Heart disease and stroke deaths have declined, according to data reported in the just published American Heart Association’s (AHA) Heart & Stroke Statistics - 2020 Update, but that decrease has slowed significantly in recent years. Further discouraging is that more people are living in poor health, beginning at a younger age, as a direct result of risk factors that contribute to these leading causes of death worldwide.
“It is shocking that the USDA has decided to once again put the health of our children at risk"
January 20, 2020
“We are extremely disappointed that the USDA is once again rolling back nutrition standards in our schools. First, the Trump Administration weakened requirements for sodium and whole grains, and now these proposed changes would allow schools to serve fewer fruits and grains, a smaller variety of vegetables, and less healthy entrees that aren’t part of a balanced meal. These changes are unnecessary and put children’s health at risk."
Eliminating exposure to asbestos and addressing the effect of climate change on mental health were two of the fourteen new policy statements adopted by the American Public Health Association’s (APHA) Governing Council at its 2019 Annual Meeting and Expo in Philadelphia this week. The ambitious agenda includes topics ranging from environmental justice to drinking water safety and attacks on health workers.
With November being National Diabetes Awareness Month and Americans collectively spending nearly $200 billion per year on obesity-related health costs, the personal-finance website WalletHub released a report on 2019's Fattest States in America.
To determine which states contribute the most to America’s overweight and obesity problem, WalletHub compared the 50 states and the District of Columbia across 29 key metrics.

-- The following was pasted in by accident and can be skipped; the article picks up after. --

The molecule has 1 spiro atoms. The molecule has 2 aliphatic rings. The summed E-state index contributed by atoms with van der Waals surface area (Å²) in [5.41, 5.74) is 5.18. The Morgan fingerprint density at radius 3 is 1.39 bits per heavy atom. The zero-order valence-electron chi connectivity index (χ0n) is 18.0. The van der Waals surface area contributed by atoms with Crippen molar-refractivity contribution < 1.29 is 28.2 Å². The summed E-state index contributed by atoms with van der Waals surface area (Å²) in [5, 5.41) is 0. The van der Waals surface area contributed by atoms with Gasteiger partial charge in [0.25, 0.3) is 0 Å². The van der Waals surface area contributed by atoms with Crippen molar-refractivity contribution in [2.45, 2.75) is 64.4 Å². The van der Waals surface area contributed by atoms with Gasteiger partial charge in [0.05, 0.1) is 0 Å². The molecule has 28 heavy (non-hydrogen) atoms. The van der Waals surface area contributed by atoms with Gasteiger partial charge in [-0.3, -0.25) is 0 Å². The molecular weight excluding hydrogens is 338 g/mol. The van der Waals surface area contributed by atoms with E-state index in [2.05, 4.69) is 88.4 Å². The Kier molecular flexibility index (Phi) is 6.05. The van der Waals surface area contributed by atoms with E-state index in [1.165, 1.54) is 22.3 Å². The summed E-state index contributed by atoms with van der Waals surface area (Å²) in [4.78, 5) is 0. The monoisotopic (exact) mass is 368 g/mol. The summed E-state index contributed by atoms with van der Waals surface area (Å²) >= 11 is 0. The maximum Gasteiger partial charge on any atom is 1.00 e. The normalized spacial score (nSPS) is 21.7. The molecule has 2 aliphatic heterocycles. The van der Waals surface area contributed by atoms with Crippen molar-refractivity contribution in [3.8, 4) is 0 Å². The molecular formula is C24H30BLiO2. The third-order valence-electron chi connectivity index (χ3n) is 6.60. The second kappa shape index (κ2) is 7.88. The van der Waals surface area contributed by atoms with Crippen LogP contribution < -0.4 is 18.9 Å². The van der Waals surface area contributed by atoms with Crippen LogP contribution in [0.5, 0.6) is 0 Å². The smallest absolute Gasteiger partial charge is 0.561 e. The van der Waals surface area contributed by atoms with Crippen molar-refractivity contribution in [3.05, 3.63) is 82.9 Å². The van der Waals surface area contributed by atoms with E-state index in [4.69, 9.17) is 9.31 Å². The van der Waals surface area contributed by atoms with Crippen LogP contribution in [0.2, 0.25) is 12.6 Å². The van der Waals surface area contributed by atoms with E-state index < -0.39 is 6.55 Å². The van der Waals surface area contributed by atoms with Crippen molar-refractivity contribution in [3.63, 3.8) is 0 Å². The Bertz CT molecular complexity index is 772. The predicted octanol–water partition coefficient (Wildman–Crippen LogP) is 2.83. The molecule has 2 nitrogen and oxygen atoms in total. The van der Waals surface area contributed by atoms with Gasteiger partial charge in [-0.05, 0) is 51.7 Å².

Nourishing yourself is smart for your heart and an effective way to take control of your health during the holidays. During Eat Smart Month this November, the American Heart Association, the leading voluntary health organization devoted to a world of longer, healthier lives, offers its latest recipes and science-backed tips to help you be Healthy for Good™.
"There is no question, what we eat has a tremendous impact on our health, including reducing the risk of many different types of cancer," says Colleen Doyle, MS, RD. "Eating well is a key component of living an overall healthy lifestyle, and there are simple steps we can take each and every day to eat well and improve our health." Doyle is managing director of nutrition and physical activity at the American Cancer Society, which has just published Quick & Healthy: 50 Simple, Delicious Recipes for Every Day.
With obesity among children and adolescents in the U.S. nearly tripling since the 1970s, many of those affected are dealing with health problems that previously weren't seen until adulthood. These include: High blood pressure, type 2 diabetes and elevated blood cholesterol levels.
There are psychological effects as well.
Since elementary school, the boy "had a daily portion of fries from the local fish and chip shop and snacked on Pringles, white bread, processed ham slices and sausages."
A British teenager who had been a "fussy eater" since elementary school lost his vision and suffered significant hearing loss due to his years’ long diet of junk food, according to a recently published case report.
Worker injuries linked to opioid-related deaths and suicides, a Total Worker Health report card and heat-related illness takes a toll on construction workers. These were among the top stories featured on ISHN.com this week.